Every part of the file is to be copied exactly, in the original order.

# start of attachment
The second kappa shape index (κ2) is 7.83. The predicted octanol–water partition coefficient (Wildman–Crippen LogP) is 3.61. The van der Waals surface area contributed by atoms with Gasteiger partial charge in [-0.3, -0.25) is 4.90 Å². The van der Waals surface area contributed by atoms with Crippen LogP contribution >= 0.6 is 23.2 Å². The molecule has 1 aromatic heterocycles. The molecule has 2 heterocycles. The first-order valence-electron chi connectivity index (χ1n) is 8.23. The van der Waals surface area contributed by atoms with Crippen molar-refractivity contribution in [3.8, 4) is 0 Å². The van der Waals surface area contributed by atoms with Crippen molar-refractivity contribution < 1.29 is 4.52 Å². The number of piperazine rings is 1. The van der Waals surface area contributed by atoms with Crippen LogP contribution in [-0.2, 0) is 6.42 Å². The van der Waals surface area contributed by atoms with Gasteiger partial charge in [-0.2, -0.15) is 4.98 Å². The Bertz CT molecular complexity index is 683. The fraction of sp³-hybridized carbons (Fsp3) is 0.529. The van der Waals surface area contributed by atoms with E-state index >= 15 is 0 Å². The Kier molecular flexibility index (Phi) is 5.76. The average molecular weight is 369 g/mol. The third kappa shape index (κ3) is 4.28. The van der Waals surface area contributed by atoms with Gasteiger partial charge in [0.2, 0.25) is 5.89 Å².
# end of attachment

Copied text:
The second kappa shape index (κ2) is 7.83. The predicted octanol–water partition coefficient (Wildman–Crippen LogP) is 3.61. The van der Waals surface area contributed by atoms with Gasteiger partial charge in [-0.3, -0.25) is 4.90 Å². The van der Waals surface area contributed by atoms with Crippen LogP contribution >= 0.6 is 23.2 Å². The molecule has 1 aromatic heterocycles. The molecule has 2 heterocycles. The first-order valence-electron chi connectivity index (χ1n) is 8.23. The van der Waals surface area contributed by atoms with Crippen molar-refractivity contribution in [3.8, 4) is 0 Å². The van der Waals surface area contributed by atoms with Crippen molar-refractivity contribution < 1.29 is 4.52 Å². The number of piperazine rings is 1. The van der Waals surface area contributed by atoms with Crippen LogP contribution in [-0.2, 0) is 6.42 Å². The van der Waals surface area contributed by atoms with Gasteiger partial charge in [-0.2, -0.15) is 4.98 Å². The Bertz CT molecular complexity index is 683. The fraction of sp³-hybridized carbons (Fsp3) is 0.529. The van der Waals surface area contributed by atoms with E-state index >= 15 is 0 Å². The Kier molecular flexibility index (Phi) is 5.76. The average molecular weight is 369 g/mol. The third kappa shape index (κ3) is 4.28. The van der Waals surface area contributed by atoms with Gasteiger partial charge in [0.2, 0.25) is 5.89 Å².